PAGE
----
Quark

Three colored balls (symbolizing quarks) connected pairwise by springs (symbolizing gluons), all inside a gray circle (symbolizing a proton). The colors of the balls are red, green, and blue, to parallel each quark's color charge. The red and blue balls are labeled "u" (for "up" quark) and the green one is labeled "d" (for "down" quark).
A four-by-four table of particles. Columns are three generations of matter (fermions) and one of forces (bosons). In the first three columns, two rows contain quarks and two leptons. The top two rows' columns contain up (u) and down (d) quarks, charm (c) and strange (s) quarks, top (t) and bottom (b) quarks, and photon (γ) and gluon (g), respectively. The bottom two rows' columns contain electron neutrino (ν sub e) and electron (e), muon neutrino (ν sub μ) and muon (μ), and tau neutrino (ν sub τ) and tau (τ), and Z sup 0 and W sup ± weak force. Mass, charge, and spin are listed for each particle.
A quark (/kwɔːrk, kwɑːrk/) is a type of elementary particle and a fundamental constituent of matter. Quarks combine to form composite particles called hadrons, the most stable of which are protons and neutrons, the components of atomic nuclei. Due to a phenomenon known as color confinement, quarks are never directly observed or found in isolation; they can be found only within hadrons, which exist as either baryons (which include protons and neutrons) or as mesons. For this reason, much of what is known about quarks has been drawn from observations of the hadrons themselves.

Quarks have various intrinsic properties, including electric charge, mass, color charge, and spin. They are the only elementary particles in the Standard Model of particle physics to experience all four fundamental interactions (electromagnetism, gravitation, strong interaction, and weak interaction)—also known as fundamental forces. And quarks are the only known particles whose electric charges are not integer multiples of their elementary charges.

There are six types (or flavors) of quarks: up, down, charm, strange, top, and bottom (see infobox above, "Generations of matter"). The up/down generation (also called "family") of quarks has the lowest masses of all the generations (families). The heavier quarks rapidly change into up/down quarks through a process known as particle decay, which is the persistent transformation from a higher mass state to a lower mass state. Thus, up/down quarks are generally stable and the most common in the universe, whereas the charm/strange and top/bottom families of quarks can only be produced in high energy collisions (such as those involving cosmic rays and particle accelerators). For every quark flavor there is a corresponding type of antiparticle known as an antiquark, which differs from the quark only in that some of its properties have equal magnitude but opposite sign.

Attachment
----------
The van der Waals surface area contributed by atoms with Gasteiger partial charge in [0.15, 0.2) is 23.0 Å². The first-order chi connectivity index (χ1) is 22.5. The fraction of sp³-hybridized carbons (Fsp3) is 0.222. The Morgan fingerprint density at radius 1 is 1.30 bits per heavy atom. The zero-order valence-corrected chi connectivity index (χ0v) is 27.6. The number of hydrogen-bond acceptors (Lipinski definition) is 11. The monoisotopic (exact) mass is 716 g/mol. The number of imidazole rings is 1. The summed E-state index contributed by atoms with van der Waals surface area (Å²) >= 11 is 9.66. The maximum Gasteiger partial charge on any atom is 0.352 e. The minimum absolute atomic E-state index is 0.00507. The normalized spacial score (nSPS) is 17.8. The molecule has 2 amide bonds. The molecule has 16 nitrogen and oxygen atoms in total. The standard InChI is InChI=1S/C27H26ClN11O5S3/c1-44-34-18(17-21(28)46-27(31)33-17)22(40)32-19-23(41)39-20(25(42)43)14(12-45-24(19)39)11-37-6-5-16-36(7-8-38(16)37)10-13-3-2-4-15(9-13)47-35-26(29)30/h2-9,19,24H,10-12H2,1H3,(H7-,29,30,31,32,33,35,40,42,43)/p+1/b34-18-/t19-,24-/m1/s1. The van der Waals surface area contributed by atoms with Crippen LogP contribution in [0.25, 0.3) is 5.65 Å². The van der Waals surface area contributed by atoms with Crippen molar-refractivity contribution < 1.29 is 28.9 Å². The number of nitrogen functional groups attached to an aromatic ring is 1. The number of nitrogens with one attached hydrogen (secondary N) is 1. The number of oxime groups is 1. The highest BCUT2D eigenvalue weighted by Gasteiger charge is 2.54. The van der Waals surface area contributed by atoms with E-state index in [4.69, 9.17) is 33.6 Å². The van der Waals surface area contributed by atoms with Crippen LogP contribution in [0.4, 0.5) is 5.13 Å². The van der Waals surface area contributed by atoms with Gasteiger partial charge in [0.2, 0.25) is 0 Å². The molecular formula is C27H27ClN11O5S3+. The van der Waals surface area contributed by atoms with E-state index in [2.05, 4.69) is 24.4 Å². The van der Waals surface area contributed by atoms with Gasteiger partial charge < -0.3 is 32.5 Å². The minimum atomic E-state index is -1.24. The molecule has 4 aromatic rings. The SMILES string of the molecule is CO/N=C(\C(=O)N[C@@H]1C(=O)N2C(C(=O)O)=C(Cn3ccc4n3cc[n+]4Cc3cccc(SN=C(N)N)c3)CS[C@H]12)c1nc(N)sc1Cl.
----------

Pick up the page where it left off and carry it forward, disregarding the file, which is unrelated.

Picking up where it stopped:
The quark model was independently proposed by physicists Murray Gell-Mann and George Zweig in 1964. Quarks were introduced as parts of an ordering scheme for hadrons, and there was little evidence for their physical existence until deep inelastic scattering experiments at the Stanford Linear Accelerator Center in 1968. Accelerator experiments have provided evidence for all six flavors. The top quark was the last to be discovered at Fermilab in 1995.

The Standard Model is the theoretical framework describing all the currently known elementary particles. This model contains six flavors of quarks (
q
), named up (
u
), down (
d
), charm (
c
), strange (
s
), top (
t
), and bottom (
b
). Antiparticles of quarks are called antiquarks, and are denoted by a bar over the symbol for the corresponding quark, such as
u
for an up antiquark. As with antimatter in general, antiquarks have the same mass, mean lifetime, and spin as their respective quarks, but the electric charge and other charges have the opposite sign.

Quarks are spin-​12 particles, implying that they are fermions according to the spin–statistics theorem. They are subject to the Pauli exclusion principle, which states that no two identical fermions can simultaneously occupy the same quantum state. This is in contrast to bosons (particles with integer spin), any number of which can be in the same state. Unlike leptons, quarks possess color charge, which causes them to engage in the strong interaction. The resulting attraction between different quarks causes the formation of composite particles known as hadrons (see "Strong interaction and color charge" below).

This page was last edited on 25 May 2018, at 23:29.
Reference: https://en.wikipedia.org/wiki/Quark under CC BY-SA license.

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